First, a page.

What does it mean to be meek? Well, it depends on who you ask.
Looking up the word in a regular dictionary or thesaurus will give you a list of synonyms that include the following: weak, spineless, timid, spiritless, wimpy and — my personal favorite — milquetoast. OK, so who wants to be described as any of those?
In the scriptures, the definition of being meek is quite different than the way it is described above. It actually encompasses a few different components, as described below. As you read these, keep in mind that these are not three different definitions of being meek but rather a single 3-in-1 definition of what it means to be meek. And note that none of these components have anything to do with being weak.
- Capable: Having sufficient strength, intelligence, experience, etc. to be able to act when confronted with difficult situations.
- Patient: Willing to wait upon God for Him to either prompt us to act or to handle the situation Himself.
- Submissive: Willing to submit our will to the will of God (similar to being poor in spirit) for the outcome of the situation. May also include being submissive to other people (perhaps including the people who are causing the difficult situation) as we wait to see what God will do.
Imagine being capable of being able to do something in a difficult situation but instead holding back and patiently waiting upon God to intervene or direct you. That takes real strength. It’s so tempting to jump in and use our own intelligence or strength to deal with a situation, but that’s actually taking the easy way out — it’s doing what comes naturally — and it may well result in an unfavorable outcome.
Meekness is an attitude of humility toward God, recognizing that He is in control. It’s not the same as weakness, which means we are incapable of acting. Rather, meekness is a conscious choice to do nothing except what is directed by God. Others may assume you are weak or incapable when you don’t act, but it doesn’t matter what others think — it’s more important that we please God.
A great example of meekness is found in Alma 24. The Lamanites who were converted were so convicted of their past sins of shedding blood that they buried their weapons and refused to even defend themselves when the unconverted Lamanites came upon them with their swords. They laid down on the ground and praised God, even as they were being killed.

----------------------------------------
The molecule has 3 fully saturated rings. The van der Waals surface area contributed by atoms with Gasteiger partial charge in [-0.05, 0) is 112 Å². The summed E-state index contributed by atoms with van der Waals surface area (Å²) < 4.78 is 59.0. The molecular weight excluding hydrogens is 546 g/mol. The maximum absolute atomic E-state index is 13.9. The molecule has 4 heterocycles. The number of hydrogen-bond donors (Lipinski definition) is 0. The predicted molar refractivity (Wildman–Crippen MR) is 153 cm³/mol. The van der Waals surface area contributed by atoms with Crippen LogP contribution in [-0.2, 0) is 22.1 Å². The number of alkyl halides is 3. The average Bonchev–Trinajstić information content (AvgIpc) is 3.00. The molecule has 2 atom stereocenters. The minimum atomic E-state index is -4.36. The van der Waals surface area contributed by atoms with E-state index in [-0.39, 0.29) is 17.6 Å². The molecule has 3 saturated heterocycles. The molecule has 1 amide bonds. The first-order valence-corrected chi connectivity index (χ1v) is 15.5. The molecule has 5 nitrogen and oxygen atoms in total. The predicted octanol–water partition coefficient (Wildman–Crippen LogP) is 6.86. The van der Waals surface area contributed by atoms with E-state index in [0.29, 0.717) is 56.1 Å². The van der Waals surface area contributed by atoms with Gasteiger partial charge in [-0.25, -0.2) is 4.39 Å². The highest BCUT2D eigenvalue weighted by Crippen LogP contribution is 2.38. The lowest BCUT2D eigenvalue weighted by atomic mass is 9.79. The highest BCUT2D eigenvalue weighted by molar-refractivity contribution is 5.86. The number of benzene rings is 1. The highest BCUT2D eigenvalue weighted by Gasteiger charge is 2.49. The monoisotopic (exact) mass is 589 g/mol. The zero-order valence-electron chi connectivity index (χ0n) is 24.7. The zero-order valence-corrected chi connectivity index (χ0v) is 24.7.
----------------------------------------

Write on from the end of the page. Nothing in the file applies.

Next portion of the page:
This may sound extreme but these people were completely willing to put themselves totally in the hands of God. Those who were killed went right to Paradise. Many were spared and, in fact, many of the attackers were so moved by this great display of meekness that they were also converted unto the Lord that day.
And, of course, the greatest example of meekness was Jesus Christ. When He was being arrested, His disciples tried to defend Him with swords, but He stopped them, saying, “Thinkest thou that I cannot now pray to my Father, and he shall presently give me more than twelve legions of angels? But how then shall the scriptures be fulfilled, that thus it must be?” (Matthew 26:53-54).
Jesus was certainly capable of escaping crucifixion but instead He allowed Himself to be “brought as a lamb to the slaughter” (Isaiah 53:7). He left it in the Father’s hands as to whether He would be spared of this fate. He never took matters into His own hands, even when it became apparent that God would not intervene to spare His Son. It’s certainly fitting that Jesus instructs us:
“Learn of me; for I am meek and lowly in heart: and ye shall find rest unto your souls.” (Matthew 11:29)
King Benjamin instructed his people to “put off the natural man and become as a child, submissive, meek, humble, patient, full of love, willing to submit to all things which the Lord seeth fit to inflict upon him, even as a child doth submit to his father” (Mosiah 3:19).
If you look around, you can tell who represents the natural man today. It’s everyone who thinks they can straighten out the world through their own strength or intelligence. How’s that working out for them?
Our job is to let people know that God already has a plan for straightening out the world. We’re seeing it unfold before our eyes today. As David wrote in one of his Psalms, “For evildoers shall be cut off: but those that wait upon the Lord, they shall inherit the earth. The meek shall inherit the earth; and shall delight themselves in the abundance of peace.” (Psalm 37:9,11).
The above was the basis of the third beatitude in the Sermon on the Mount, when Jesus told the people:
“Blessed are the meek: for they shall inherit the earth.” (Matthew 5:5)
So, no matter how tempting it may be, let’s not try to take matters into our own hands. God is still in control, and things will work out the way He wants them to. Remember that meekness is not weakness — it’s having the strength to limit our actions to what God wants us to do.
This article has undergone ministry review and approval.